The best small-cap pharma stock I have found is
(BSPM - Get Report)
, which has a market cap of approximately $100 million. From a growth and fundamentals standpoint the stock is stellar. But of equal importance, the stock has been beaten down to very cheap levels due to investors' misunderstanding of recent financial results. I recently bought the stock because I think these current low levels are unsustainably cheap and Biostar has the potential for a significant pop in the very near term.
Before buying, I addressed three questions: What does Biostar do? Why is the stock so undervalued? What is the catalyst for the stock to move upward?
Biostar's main product is Xin Aoxing Oleanolic Acid Capsules, a very cheap and effective treatment for chronic hepatitis B. The company has the only approved OTC product in China, a country where hepatitis B is a massive problem. The extent of this problem and the size of the population in China create a massive opportunity for Biostar.
From a financial perspective, Biostar's performance is compelling. 2009 revenues grew 57% to over $53 million. Gross profit increased by over 90% and net income increased by approximately 57% to over $10 million. That would put Biostar on a trailing P/E of only 8-9x at current prices.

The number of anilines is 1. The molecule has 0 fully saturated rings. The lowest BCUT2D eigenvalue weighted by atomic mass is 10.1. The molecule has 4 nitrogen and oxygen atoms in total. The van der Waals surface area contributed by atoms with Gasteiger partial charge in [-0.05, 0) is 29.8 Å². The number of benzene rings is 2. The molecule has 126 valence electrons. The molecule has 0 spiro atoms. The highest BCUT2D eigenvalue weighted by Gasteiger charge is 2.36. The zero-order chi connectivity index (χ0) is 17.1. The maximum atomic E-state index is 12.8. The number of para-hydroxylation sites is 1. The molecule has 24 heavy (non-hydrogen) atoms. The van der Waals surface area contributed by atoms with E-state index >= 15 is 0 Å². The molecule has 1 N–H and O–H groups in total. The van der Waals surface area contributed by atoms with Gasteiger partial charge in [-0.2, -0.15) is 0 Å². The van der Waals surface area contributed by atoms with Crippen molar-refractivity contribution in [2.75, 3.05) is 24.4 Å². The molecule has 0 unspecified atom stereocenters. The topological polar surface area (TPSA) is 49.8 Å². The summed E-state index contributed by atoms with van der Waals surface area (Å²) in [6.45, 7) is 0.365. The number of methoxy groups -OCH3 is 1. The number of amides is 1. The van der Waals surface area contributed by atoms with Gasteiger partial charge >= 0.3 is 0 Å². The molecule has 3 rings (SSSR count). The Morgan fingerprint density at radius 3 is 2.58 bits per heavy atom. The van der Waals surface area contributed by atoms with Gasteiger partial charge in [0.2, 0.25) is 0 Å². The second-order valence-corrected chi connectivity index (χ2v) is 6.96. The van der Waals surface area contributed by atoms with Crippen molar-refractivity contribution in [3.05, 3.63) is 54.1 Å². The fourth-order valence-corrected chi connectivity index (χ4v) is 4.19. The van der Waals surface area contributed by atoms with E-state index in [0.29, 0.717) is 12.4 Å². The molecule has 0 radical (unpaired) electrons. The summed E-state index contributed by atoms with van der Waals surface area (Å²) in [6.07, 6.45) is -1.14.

But of much greater significance, Biostar recently issued its 2010 guidance, projecting net income of $18-20 million. This places Biostar on a forward P/E of only 4.5x, for a company with high growth, huge margins and a current ratio of 5:1. In fact right now the company trades at only 2x book value.
In short, from a financial perspective Biostar is a no brainer at current prices. But if Biostar is such a great opportunity, then why does it trade so cheaply?
First, Biostar is not yet listed on the Nasdaq and so it lacks a strong institutional following. However the company has already implemented all of the corporate governance measures required to list on the Nasdaq and has already applied to the Nasdaq for listing. The only thing I can see holding Biostar back from a Nasdaq listing is the share price, which must have a closing bid price above $4 for seven consecutive days in order to meet Nasdaq requirements. Given the current undervalued state of the company, and a share price hovering around the $4 mark, I see this as being no problem in the near future.